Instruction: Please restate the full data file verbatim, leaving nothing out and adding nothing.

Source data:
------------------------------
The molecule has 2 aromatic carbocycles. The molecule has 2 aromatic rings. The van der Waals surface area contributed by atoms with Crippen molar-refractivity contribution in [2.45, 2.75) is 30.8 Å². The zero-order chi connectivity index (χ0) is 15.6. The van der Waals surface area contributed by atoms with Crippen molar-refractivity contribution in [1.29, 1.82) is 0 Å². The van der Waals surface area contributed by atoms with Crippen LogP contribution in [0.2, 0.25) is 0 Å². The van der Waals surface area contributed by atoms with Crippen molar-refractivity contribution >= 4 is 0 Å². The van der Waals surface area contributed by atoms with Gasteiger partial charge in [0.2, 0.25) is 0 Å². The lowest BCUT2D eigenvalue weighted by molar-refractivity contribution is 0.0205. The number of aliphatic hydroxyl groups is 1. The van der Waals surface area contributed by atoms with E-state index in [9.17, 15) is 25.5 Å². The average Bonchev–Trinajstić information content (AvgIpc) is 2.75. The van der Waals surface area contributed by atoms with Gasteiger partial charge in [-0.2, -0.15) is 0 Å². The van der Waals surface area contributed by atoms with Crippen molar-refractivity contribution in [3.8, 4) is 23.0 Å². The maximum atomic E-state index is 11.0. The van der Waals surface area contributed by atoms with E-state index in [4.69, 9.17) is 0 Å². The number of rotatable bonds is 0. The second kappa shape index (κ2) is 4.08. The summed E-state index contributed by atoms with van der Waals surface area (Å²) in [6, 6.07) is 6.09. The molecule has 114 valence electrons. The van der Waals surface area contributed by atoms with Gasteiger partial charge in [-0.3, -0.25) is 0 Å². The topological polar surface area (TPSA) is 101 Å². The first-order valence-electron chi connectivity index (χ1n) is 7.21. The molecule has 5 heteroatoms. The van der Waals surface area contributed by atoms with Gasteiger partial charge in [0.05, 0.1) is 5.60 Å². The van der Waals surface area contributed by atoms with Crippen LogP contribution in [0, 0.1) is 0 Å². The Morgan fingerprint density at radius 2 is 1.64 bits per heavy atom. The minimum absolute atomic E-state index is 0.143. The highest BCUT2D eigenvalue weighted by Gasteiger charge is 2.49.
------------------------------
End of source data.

The molecule has 2 aromatic carbocycles. The molecule has 2 aromatic rings. The van der Waals surface area contributed by atoms with Crippen molar-refractivity contribution in [2.45, 2.75) is 30.8 Å². The zero-order chi connectivity index (χ0) is 15.6. The van der Waals surface area contributed by atoms with Crippen molar-refractivity contribution in [1.29, 1.82) is 0 Å². The van der Waals surface area contributed by atoms with Crippen LogP contribution in [0.2, 0.25) is 0 Å². The van der Waals surface area contributed by atoms with Crippen molar-refractivity contribution >= 4 is 0 Å². The van der Waals surface area contributed by atoms with Gasteiger partial charge in [0.2, 0.25) is 0 Å². The lowest BCUT2D eigenvalue weighted by molar-refractivity contribution is 0.0205. The number of aliphatic hydroxyl groups is 1. The van der Waals surface area contributed by atoms with E-state index in [9.17, 15) is 25.5 Å². The average Bonchev–Trinajstić information content (AvgIpc) is 2.75. The van der Waals surface area contributed by atoms with Gasteiger partial charge in [-0.2, -0.15) is 0 Å². The van der Waals surface area contributed by atoms with Crippen molar-refractivity contribution in [3.8, 4) is 23.0 Å². The maximum atomic E-state index is 11.0. The van der Waals surface area contributed by atoms with E-state index in [4.69, 9.17) is 0 Å². The number of rotatable bonds is 0. The second kappa shape index (κ2) is 4.08. The summed E-state index contributed by atoms with van der Waals surface area (Å²) in [6, 6.07) is 6.09. The molecule has 114 valence electrons. The van der Waals surface area contributed by atoms with Gasteiger partial charge in [-0.3, -0.25) is 0 Å². The topological polar surface area (TPSA) is 101 Å². The first-order valence-electron chi connectivity index (χ1n) is 7.21. The molecule has 5 heteroatoms. The van der Waals surface area contributed by atoms with Gasteiger partial charge in [0.05, 0.1) is 5.60 Å². The van der Waals surface area contributed by atoms with Crippen LogP contribution in [0, 0.1) is 0 Å². The Morgan fingerprint density at radius 2 is 1.64 bits per heavy atom. The minimum absolute atomic E-state index is 0.143. The highest BCUT2D eigenvalue weighted by Gasteiger charge is 2.49.